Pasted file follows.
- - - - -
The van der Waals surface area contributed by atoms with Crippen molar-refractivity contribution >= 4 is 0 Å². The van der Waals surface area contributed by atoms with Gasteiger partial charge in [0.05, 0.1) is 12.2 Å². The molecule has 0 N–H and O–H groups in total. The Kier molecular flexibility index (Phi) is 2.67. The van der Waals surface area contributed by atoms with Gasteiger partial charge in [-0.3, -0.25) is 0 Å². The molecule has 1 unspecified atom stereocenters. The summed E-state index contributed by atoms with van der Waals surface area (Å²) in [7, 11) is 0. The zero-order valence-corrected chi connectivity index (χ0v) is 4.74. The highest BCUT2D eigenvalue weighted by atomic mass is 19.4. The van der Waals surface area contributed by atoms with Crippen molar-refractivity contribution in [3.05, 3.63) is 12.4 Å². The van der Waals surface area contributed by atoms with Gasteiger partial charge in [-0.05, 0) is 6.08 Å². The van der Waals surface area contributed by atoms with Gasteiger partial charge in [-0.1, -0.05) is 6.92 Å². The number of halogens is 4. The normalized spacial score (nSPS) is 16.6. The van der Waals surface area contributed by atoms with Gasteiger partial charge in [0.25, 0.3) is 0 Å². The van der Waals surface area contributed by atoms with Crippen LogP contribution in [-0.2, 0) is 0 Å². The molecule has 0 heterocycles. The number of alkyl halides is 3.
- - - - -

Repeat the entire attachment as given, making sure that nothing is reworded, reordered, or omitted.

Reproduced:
The van der Waals surface area contributed by atoms with Crippen molar-refractivity contribution >= 4 is 0 Å². The van der Waals surface area contributed by atoms with Gasteiger partial charge in [0.05, 0.1) is 12.2 Å². The molecule has 0 N–H and O–H groups in total. The Kier molecular flexibility index (Phi) is 2.67. The van der Waals surface area contributed by atoms with Gasteiger partial charge in [-0.3, -0.25) is 0 Å². The molecule has 1 unspecified atom stereocenters. The summed E-state index contributed by atoms with van der Waals surface area (Å²) in [7, 11) is 0. The zero-order valence-corrected chi connectivity index (χ0v) is 4.74. The highest BCUT2D eigenvalue weighted by atomic mass is 19.4. The van der Waals surface area contributed by atoms with Crippen molar-refractivity contribution in [3.05, 3.63) is 12.4 Å². The van der Waals surface area contributed by atoms with Gasteiger partial charge in [-0.05, 0) is 6.08 Å². The van der Waals surface area contributed by atoms with Gasteiger partial charge in [-0.1, -0.05) is 6.92 Å². The number of halogens is 4. The normalized spacial score (nSPS) is 16.6. The van der Waals surface area contributed by atoms with Gasteiger partial charge in [0.25, 0.3) is 0 Å². The van der Waals surface area contributed by atoms with Crippen LogP contribution in [-0.2, 0) is 0 Å². The molecule has 0 heterocycles. The number of alkyl halides is 3.